Shop Windows to the Universe

Become a nitrogen atom in the nitrogen cycle in our Traveling Nitrogen Classroom Activity Kit/Game. See all our games, activity kits and classroom activities.
Map showing the projected path of Hurricane Frances (2004). Notice that the path becomes wider because there is more uncertainty about where the storm will go further in the future.
Click on image for full size
Courtesy of NOAA

Hurricane Forecasting Uses Climate Data to Predict the Season, and Weather Data to Predict a Storm’s Path

How many hurricanes will form this year? How strong will they be? While no one can say for sure, teams of scientists make predictions each year about the strength of the upcoming hurricane season.

To make the predictions, they look at climate models and factors that influence hurricanes. This includes climate events such as El Niño and La Niña as well as climate signals that last for decades. Scientists also look at ocean temperatures as they form their predictions because there’s evidence that warmer waters lead to stronger storms.

Let’s imagine that a hurricane has formed and is trundling across the ocean. How do we know where it will go? How do we know where it will hit the coast? The path of a hurricane depends on weather. Unlike predictions of hurricane season, predicting the path of an individual storm can only be made after the storm has formed. Meteorologists use powerful weather models that take current weather patterns into account, including the location of high and low pressure areas, to predict the path of a storm.

Scientists also keep an eye on hurricanes to know if a storm is getting stronger or larger. When it is far out to sea, scientists watch the storm from above with weather satellites. Specially-equipped planes can also be flown into a hurricane to take measurements of pressure, wind, temperature, and other factors. Once it is close to land, Doppler radar is used to monitor the storm. Visual observations from land and measurements made with weather instruments become important as the storm approaches the coast.

Last modified October 5, 2009 by Lisa Gardiner.

Shop Windows to the Universe Science Store!

The Fall 2009 issue of The Earth Scientist, which includes articles on student research into building design for earthquakes and a classroom lab on the composition of the Earth’s ancient atmosphere, is available in our online store.

Windows to the Universe Community

News

Opportunities

You might also be interested in:

Science, Evolution, and Creationism

How did life evolve on Earth? The answer to this question can help us understand our past and prepare for our future. Although evolution provides credible and reliable answers, polls show that many people turn away from science, seeking other explanations with which they are more comfortable....more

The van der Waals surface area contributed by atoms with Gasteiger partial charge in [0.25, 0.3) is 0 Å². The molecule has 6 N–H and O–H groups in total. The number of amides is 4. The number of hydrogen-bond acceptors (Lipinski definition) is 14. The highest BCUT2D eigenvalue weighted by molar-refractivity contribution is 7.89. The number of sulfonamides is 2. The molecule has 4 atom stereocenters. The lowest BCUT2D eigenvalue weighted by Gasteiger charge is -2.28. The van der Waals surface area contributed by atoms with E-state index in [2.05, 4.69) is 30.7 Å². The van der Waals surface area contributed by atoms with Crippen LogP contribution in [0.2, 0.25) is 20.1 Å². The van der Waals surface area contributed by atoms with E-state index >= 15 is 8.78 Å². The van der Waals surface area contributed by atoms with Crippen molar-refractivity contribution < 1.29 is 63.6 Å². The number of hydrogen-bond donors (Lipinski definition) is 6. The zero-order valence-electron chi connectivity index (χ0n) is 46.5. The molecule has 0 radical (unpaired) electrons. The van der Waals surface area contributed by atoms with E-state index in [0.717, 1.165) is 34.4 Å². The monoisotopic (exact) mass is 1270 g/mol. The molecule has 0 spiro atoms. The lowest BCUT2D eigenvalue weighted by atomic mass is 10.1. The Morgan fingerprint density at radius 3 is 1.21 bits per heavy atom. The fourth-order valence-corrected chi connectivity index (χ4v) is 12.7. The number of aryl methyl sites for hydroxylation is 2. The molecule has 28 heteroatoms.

Earth's Ocean

Earth's ocean covers more than 70% of our planet's surface. There are five major ocean basins. The Pacific Ocean is the largest. It’s so large that it covers a third of the Earth's surface. The Atlantic...more

Low Pressure Systems

You may have seen a weather map with a red L on it. This red L means there is a low pressure system over that area of the map. Just what does that mean? There are no exact measurements that would make...more

Satellites

A satellite is any object that orbits around another, larger body, such as the Moon, which is a natural satellite of Earth. Over the past half century, we have figured out how to make new Earth satellites....more

Atmospheric Pressure

Pressure is an idea scientists use to describe how gases and liquids "push" on things. The atmosphere has pressure. If you imagine a column of air that is 1 inch square and goes from the Earth's surface...more

Chasing the Storm

The official "Hurricane Hunters" are the Air Force Reserve's 53rd Weather Reconnaissance Squadron. They fly through the eyes of hurricanes and record information. The information helps the National Hurricane...more

Hurricane Bonnie Update

From the National Weather Service, Miami, Florida, 11 a.m. EDT: A hurricane warning remains in effect from Murrels Inlet, South Carolina to the North Carolina/Virgina border...Including Pamlico and Albemarle...more

Hurricane Threatens Bahamas and U.S. Coast

Michael Formosa, a meteorologist with the National Hurricane Center, said earlier today that hurricane Bonnie is, "brushing the Bahamas to the east on its way to the Carolinas." This hurricane has winds...more

Windows to the Universe, a project of the National Earth Science Teachers Association, is sponsored in part is sponsored in part through grants from federal agencies (NASA and NOAA), and partnerships with affiliated organizations, including the American Geophysical Union, the Howard Hughes Medical Institute, the Earth System Information Partnership, the American Meteorological Society, the National Center for Science Education, and TERC. The American Geophysical Union and the American Geosciences Institute are Windows to the Universe Founding Partners. NESTA welcomes new Institutional Affiliates in support of our ongoing programs, as well as collaborations on new projects. Contact NESTA for more information. NASA ESIP NCSE HHMI AGU AGI AMS NOAA